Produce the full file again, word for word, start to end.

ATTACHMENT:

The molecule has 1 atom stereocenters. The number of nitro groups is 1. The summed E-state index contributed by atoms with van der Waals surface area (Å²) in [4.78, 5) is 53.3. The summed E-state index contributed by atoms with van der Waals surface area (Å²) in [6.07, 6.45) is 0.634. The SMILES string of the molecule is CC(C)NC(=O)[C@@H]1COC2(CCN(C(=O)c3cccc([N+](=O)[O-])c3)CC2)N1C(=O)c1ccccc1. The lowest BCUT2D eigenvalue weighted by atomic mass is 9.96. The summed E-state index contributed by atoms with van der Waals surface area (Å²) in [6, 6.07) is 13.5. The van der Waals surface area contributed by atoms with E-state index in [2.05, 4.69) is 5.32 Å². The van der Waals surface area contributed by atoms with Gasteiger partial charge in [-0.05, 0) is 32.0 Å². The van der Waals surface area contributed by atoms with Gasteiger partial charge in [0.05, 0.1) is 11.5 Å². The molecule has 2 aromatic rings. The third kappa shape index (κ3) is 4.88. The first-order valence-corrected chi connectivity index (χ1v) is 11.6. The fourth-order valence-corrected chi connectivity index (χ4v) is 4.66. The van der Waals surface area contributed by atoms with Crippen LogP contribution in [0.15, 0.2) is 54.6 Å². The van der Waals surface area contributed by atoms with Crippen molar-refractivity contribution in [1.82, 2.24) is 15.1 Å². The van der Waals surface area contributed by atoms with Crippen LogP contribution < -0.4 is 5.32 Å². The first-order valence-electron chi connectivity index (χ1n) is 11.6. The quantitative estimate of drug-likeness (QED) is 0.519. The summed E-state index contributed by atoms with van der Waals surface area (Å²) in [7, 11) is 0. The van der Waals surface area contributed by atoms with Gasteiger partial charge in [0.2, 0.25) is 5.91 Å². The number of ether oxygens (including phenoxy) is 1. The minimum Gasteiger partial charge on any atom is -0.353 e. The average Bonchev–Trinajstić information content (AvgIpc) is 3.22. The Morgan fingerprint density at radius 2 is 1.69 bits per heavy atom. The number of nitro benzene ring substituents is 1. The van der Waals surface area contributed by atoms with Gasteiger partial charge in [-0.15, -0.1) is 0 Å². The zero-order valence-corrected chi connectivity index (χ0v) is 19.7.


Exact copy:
The molecule has 1 atom stereocenters. The number of nitro groups is 1. The summed E-state index contributed by atoms with van der Waals surface area (Å²) in [4.78, 5) is 53.3. The summed E-state index contributed by atoms with van der Waals surface area (Å²) in [6.07, 6.45) is 0.634. The SMILES string of the molecule is CC(C)NC(=O)[C@@H]1COC2(CCN(C(=O)c3cccc([N+](=O)[O-])c3)CC2)N1C(=O)c1ccccc1. The lowest BCUT2D eigenvalue weighted by atomic mass is 9.96. The summed E-state index contributed by atoms with van der Waals surface area (Å²) in [6, 6.07) is 13.5. The van der Waals surface area contributed by atoms with E-state index in [2.05, 4.69) is 5.32 Å². The van der Waals surface area contributed by atoms with Gasteiger partial charge in [-0.05, 0) is 32.0 Å². The van der Waals surface area contributed by atoms with Gasteiger partial charge in [0.05, 0.1) is 11.5 Å². The molecule has 2 aromatic rings. The third kappa shape index (κ3) is 4.88. The first-order valence-corrected chi connectivity index (χ1v) is 11.6. The fourth-order valence-corrected chi connectivity index (χ4v) is 4.66. The van der Waals surface area contributed by atoms with Crippen LogP contribution in [0.15, 0.2) is 54.6 Å². The van der Waals surface area contributed by atoms with Crippen molar-refractivity contribution in [1.82, 2.24) is 15.1 Å². The van der Waals surface area contributed by atoms with Crippen LogP contribution < -0.4 is 5.32 Å². The first-order valence-electron chi connectivity index (χ1n) is 11.6. The quantitative estimate of drug-likeness (QED) is 0.519. The summed E-state index contributed by atoms with van der Waals surface area (Å²) in [7, 11) is 0. The van der Waals surface area contributed by atoms with Gasteiger partial charge in [0.2, 0.25) is 5.91 Å². The number of ether oxygens (including phenoxy) is 1. The minimum Gasteiger partial charge on any atom is -0.353 e. The average Bonchev–Trinajstić information content (AvgIpc) is 3.22. The Morgan fingerprint density at radius 2 is 1.69 bits per heavy atom. The number of nitro benzene ring substituents is 1. The van der Waals surface area contributed by atoms with Gasteiger partial charge in [-0.15, -0.1) is 0 Å². The zero-order valence-corrected chi connectivity index (χ0v) is 19.7.